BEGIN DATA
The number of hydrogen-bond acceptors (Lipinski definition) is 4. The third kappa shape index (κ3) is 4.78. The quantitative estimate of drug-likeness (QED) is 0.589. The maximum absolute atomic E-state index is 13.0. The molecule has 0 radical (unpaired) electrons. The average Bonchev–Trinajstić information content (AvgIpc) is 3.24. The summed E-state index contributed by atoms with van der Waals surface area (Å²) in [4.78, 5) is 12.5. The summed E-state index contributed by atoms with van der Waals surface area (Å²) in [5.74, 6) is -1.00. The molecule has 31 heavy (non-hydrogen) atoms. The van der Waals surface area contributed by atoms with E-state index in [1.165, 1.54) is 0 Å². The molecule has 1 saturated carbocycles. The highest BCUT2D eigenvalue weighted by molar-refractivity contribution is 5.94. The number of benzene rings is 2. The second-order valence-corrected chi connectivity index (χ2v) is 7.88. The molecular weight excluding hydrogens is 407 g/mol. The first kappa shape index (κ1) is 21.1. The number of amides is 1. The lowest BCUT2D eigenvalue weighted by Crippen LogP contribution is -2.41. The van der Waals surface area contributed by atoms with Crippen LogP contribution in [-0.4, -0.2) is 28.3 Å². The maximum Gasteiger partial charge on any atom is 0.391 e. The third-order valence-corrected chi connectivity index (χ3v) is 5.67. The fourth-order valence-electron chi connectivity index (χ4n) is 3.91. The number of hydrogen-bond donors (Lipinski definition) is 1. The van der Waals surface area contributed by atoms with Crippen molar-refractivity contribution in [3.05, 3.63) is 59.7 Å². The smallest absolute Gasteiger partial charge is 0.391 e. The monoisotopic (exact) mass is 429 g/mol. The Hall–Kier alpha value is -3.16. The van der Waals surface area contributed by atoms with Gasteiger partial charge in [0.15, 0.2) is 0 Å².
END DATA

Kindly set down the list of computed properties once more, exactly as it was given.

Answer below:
The number of hydrogen-bond acceptors (Lipinski definition) is 4. The third kappa shape index (κ3) is 4.78. The quantitative estimate of drug-likeness (QED) is 0.589. The maximum absolute atomic E-state index is 13.0. The molecule has 0 radical (unpaired) electrons. The average Bonchev–Trinajstić information content (AvgIpc) is 3.24. The summed E-state index contributed by atoms with van der Waals surface area (Å²) in [4.78, 5) is 12.5. The summed E-state index contributed by atoms with van der Waals surface area (Å²) in [5.74, 6) is -1.00. The molecule has 31 heavy (non-hydrogen) atoms. The van der Waals surface area contributed by atoms with E-state index in [1.165, 1.54) is 0 Å². The molecule has 1 saturated carbocycles. The highest BCUT2D eigenvalue weighted by molar-refractivity contribution is 5.94. The number of benzene rings is 2. The second-order valence-corrected chi connectivity index (χ2v) is 7.88. The molecular weight excluding hydrogens is 407 g/mol. The first kappa shape index (κ1) is 21.1. The number of amides is 1. The lowest BCUT2D eigenvalue weighted by Crippen LogP contribution is -2.41. The van der Waals surface area contributed by atoms with Crippen LogP contribution in [-0.4, -0.2) is 28.3 Å². The maximum Gasteiger partial charge on any atom is 0.391 e. The third-order valence-corrected chi connectivity index (χ3v) is 5.67. The fourth-order valence-electron chi connectivity index (χ4n) is 3.91. The number of hydrogen-bond donors (Lipinski definition) is 1. The van der Waals surface area contributed by atoms with Crippen molar-refractivity contribution in [3.05, 3.63) is 59.7 Å². The smallest absolute Gasteiger partial charge is 0.391 e. The monoisotopic (exact) mass is 429 g/mol. The Hall–Kier alpha value is -3.16. The van der Waals surface area contributed by atoms with Gasteiger partial charge in [0.15, 0.2) is 0 Å².